Roche's Point: Rulemakers must go on a charm offensive
STRANGE as it sounded, coming from the man who had just set up his Derry side in search of a scoreless draw (only a slight exaggeration), but Brian McIver was almost pleading with the bigwigs to do something about it.
"Look, until the GAA authorities do something to change the rules or whatever … " he mused.
McIver, of course, is right. That doesn't mean he's right to embrace the new defensive zeitgeist - check out Derry's Division One standing - but we can't all keep blaming managers and their blight of tactics for "ruining the game".
The only meaningful response is to tweak the rules so that ultra-defensive football doesn't pay.
Which brings us to Jarlath Burns, new chairman of the GAA's playing rules committee.
On Saturday night, the former Armagh captain tweeted: "Derry v Dublin tonight at Croke Park. The death of Gaelic football."
Now, not everyone thinks a man in such authority should be so strident ... but HQ visitors/victims would surely sympathise.
If Dublin/Tyrone was a hard watch, you could at least grudgingly admire the method behind Tyrone's defensive madness; and it almost came off.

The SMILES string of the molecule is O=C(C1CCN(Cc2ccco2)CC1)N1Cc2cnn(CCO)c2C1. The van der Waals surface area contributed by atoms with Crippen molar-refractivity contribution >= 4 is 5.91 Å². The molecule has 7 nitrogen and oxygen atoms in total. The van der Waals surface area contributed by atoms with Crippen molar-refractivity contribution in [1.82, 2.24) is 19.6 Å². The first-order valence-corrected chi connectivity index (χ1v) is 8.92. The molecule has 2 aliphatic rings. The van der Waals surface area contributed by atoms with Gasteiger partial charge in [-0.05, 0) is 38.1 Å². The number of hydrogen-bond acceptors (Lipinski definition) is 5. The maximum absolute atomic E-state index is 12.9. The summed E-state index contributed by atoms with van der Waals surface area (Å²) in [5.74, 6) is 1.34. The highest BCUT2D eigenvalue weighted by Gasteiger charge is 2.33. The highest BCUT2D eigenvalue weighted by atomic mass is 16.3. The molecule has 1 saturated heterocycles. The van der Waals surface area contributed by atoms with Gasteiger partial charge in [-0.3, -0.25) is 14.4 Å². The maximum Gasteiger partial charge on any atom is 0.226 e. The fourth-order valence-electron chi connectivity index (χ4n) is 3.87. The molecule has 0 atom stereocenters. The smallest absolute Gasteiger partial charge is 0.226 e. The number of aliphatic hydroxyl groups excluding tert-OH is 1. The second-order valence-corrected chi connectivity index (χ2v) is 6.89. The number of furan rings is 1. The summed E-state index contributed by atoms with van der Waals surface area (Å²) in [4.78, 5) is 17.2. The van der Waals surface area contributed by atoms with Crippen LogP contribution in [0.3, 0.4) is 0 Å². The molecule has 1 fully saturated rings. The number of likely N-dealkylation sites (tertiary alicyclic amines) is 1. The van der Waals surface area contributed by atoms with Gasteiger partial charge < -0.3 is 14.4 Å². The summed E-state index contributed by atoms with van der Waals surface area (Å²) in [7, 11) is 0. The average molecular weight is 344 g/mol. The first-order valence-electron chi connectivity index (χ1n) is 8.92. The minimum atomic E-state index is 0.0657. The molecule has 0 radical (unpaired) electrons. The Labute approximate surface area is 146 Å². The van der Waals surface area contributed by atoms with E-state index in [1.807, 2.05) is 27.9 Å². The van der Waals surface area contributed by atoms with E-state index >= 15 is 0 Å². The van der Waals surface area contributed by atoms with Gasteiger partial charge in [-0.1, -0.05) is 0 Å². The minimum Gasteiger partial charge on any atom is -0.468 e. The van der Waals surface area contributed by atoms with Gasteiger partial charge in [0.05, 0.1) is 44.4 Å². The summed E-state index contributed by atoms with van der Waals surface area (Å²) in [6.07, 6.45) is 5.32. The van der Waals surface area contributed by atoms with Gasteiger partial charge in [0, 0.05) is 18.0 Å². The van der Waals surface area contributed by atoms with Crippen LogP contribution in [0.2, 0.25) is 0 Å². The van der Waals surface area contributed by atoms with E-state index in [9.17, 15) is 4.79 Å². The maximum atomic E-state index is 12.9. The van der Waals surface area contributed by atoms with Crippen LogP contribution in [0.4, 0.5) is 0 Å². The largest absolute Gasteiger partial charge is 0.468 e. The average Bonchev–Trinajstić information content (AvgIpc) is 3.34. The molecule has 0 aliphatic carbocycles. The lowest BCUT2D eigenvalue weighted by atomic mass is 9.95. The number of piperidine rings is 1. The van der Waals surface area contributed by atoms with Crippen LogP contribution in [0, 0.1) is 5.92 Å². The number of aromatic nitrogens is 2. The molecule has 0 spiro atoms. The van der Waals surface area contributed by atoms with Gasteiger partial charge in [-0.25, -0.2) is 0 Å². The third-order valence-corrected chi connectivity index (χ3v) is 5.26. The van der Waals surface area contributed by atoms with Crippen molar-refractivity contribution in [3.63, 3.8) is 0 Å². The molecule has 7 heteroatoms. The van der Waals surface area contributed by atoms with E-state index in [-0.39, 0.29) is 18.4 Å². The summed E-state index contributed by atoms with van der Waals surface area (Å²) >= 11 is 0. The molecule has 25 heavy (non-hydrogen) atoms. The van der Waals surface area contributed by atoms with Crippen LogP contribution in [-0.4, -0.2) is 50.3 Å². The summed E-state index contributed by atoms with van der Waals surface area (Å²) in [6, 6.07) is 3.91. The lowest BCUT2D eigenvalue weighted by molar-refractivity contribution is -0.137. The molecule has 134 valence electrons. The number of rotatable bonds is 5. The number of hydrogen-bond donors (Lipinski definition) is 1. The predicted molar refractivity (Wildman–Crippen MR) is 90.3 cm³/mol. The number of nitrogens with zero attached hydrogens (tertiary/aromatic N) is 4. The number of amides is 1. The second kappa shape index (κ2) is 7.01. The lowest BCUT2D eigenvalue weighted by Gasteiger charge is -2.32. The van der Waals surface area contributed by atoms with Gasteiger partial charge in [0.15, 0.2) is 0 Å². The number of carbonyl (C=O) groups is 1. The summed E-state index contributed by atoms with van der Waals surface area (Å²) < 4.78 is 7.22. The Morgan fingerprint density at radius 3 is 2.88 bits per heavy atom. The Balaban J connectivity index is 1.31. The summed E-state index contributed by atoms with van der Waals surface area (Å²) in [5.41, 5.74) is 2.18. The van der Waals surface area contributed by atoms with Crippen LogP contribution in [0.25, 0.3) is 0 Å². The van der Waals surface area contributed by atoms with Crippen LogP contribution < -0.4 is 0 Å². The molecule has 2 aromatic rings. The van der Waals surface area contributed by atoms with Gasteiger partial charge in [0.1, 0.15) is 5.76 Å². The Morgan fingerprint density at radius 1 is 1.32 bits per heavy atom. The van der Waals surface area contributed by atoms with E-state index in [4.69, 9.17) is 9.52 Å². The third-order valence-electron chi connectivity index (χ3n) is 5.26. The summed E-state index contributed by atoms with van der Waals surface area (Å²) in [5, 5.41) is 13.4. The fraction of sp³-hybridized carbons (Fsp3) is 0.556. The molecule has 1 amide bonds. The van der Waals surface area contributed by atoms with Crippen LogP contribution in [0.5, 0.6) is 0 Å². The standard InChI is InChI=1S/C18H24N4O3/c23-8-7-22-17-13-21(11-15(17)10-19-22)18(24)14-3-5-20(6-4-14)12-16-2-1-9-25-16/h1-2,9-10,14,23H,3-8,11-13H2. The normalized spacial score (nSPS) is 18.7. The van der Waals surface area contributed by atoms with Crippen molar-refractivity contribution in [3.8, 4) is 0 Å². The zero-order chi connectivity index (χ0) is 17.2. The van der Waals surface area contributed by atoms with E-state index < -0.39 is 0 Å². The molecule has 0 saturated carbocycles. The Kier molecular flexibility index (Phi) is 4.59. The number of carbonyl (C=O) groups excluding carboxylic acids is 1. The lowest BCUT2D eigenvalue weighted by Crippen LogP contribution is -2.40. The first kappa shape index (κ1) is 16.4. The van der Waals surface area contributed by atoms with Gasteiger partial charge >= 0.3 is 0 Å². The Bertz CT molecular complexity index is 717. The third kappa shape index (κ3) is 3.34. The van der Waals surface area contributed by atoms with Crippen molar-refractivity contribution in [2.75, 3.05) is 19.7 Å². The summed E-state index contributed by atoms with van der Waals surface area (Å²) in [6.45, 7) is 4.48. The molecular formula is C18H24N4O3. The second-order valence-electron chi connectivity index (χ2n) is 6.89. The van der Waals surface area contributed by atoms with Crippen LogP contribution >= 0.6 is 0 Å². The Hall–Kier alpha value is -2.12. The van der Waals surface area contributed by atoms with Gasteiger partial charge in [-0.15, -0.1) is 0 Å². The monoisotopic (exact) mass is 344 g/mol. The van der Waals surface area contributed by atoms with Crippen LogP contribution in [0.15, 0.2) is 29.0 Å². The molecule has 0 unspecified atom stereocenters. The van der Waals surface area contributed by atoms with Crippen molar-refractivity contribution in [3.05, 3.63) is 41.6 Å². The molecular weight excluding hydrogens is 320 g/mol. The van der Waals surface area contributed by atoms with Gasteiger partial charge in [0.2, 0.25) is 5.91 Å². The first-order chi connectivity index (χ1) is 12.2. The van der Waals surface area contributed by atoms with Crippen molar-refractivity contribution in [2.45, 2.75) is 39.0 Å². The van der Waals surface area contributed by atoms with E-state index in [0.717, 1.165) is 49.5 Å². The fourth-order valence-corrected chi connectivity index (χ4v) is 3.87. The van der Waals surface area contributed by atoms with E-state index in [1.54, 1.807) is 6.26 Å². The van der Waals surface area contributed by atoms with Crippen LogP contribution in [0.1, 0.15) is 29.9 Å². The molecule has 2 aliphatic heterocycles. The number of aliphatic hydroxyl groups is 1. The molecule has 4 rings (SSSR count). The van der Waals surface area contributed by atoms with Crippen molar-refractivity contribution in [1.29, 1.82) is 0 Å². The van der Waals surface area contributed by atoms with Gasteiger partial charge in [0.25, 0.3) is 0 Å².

Dublin weren't gung-ho against Derry (they've learned that lesson!) but, contrary to McIver's suggestion, they were not joint-architects of this joyless negativity. They simply struggled to cope with it. Derry could claim a victory of sorts, being level beyond the hour - but it was a paint-drying spectacle and, worryingly, not a one-off.
A majority of Ulster counties are now set up to stifle first, then hit you on the counter … if someone blinks first. The trend is spreading: even Kerry, the arch-pragmatists, eschewed man-for-man in last year's All-Ireland final for fear of being drawn into Donegal's web.
Kerry were ultimately triumphant; as were Donegal in 2012. Successful counties are aped by less successful counties (and clubs), who pack their defences but don't have the playmakers or finishers to maximise counter-attacking opportunities that arise. And that's where the real problem starts.
Saturday's double-header attracted 19,224 customers. The Spring Series has lost some of its lustre, but any more borefests and you could be dipping below 10,000. What's to stop similar summer trends if the entertainment quotient keeps dropping?
Jarlath Burns is in a position to influence the fightback, via rule change proposals that reward the risk-takers. It's debatable whether limiting the number of handpasses would work, given this is actually one method that can breach 'the blanket' … but forcing teams to have four players inside the attacking '65' at all times might help.
PR guru/former Dub Mick O'Keeffe tweeted two solutions - that all points struck from beyond a new 40m line arc would count double, while all frees for cynical fouls be taken from the 20m line.
Maybe these could work. Or maybe some other ingenious tweak can recalibrate the balance.
Sports evolve, not always for the better; the guardians need to keep pace.